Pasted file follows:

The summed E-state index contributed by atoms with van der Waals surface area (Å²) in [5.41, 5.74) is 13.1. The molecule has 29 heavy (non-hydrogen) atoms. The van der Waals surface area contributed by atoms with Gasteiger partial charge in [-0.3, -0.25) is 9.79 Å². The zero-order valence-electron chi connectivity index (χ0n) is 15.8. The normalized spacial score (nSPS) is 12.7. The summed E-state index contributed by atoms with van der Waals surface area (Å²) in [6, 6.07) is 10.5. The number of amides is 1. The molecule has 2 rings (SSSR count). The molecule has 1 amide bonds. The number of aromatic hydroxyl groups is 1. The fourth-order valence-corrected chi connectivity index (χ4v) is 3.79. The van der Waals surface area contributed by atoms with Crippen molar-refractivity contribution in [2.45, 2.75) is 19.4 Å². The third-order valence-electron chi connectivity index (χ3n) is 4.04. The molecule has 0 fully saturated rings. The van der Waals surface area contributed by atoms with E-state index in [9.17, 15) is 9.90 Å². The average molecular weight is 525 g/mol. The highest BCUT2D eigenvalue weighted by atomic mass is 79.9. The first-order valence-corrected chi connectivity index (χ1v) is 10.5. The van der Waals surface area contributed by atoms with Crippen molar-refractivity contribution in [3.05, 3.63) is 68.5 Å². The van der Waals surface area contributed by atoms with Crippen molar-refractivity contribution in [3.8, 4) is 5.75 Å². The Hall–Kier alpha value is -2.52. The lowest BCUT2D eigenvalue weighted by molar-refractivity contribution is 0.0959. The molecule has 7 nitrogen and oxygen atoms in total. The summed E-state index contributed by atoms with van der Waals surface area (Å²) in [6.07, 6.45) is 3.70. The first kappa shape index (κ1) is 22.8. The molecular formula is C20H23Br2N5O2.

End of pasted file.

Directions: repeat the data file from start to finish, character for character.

The summed E-state index contributed by atoms with van der Waals surface area (Å²) in [5.41, 5.74) is 13.1. The molecule has 29 heavy (non-hydrogen) atoms. The van der Waals surface area contributed by atoms with Gasteiger partial charge in [-0.3, -0.25) is 9.79 Å². The zero-order valence-electron chi connectivity index (χ0n) is 15.8. The normalized spacial score (nSPS) is 12.7. The summed E-state index contributed by atoms with van der Waals surface area (Å²) in [6, 6.07) is 10.5. The number of amides is 1. The molecule has 2 rings (SSSR count). The molecule has 1 amide bonds. The number of aromatic hydroxyl groups is 1. The fourth-order valence-corrected chi connectivity index (χ4v) is 3.79. The van der Waals surface area contributed by atoms with Crippen molar-refractivity contribution in [2.45, 2.75) is 19.4 Å². The third-order valence-electron chi connectivity index (χ3n) is 4.04. The molecule has 0 fully saturated rings. The van der Waals surface area contributed by atoms with E-state index in [9.17, 15) is 9.90 Å². The average molecular weight is 525 g/mol. The highest BCUT2D eigenvalue weighted by atomic mass is 79.9. The first-order valence-corrected chi connectivity index (χ1v) is 10.5. The van der Waals surface area contributed by atoms with Crippen molar-refractivity contribution in [3.05, 3.63) is 68.5 Å². The van der Waals surface area contributed by atoms with Crippen molar-refractivity contribution in [3.8, 4) is 5.75 Å². The Hall–Kier alpha value is -2.52. The lowest BCUT2D eigenvalue weighted by molar-refractivity contribution is 0.0959. The molecule has 7 nitrogen and oxygen atoms in total. The summed E-state index contributed by atoms with van der Waals surface area (Å²) in [6.07, 6.45) is 3.70. The first kappa shape index (κ1) is 22.8. The molecular formula is C20H23Br2N5O2.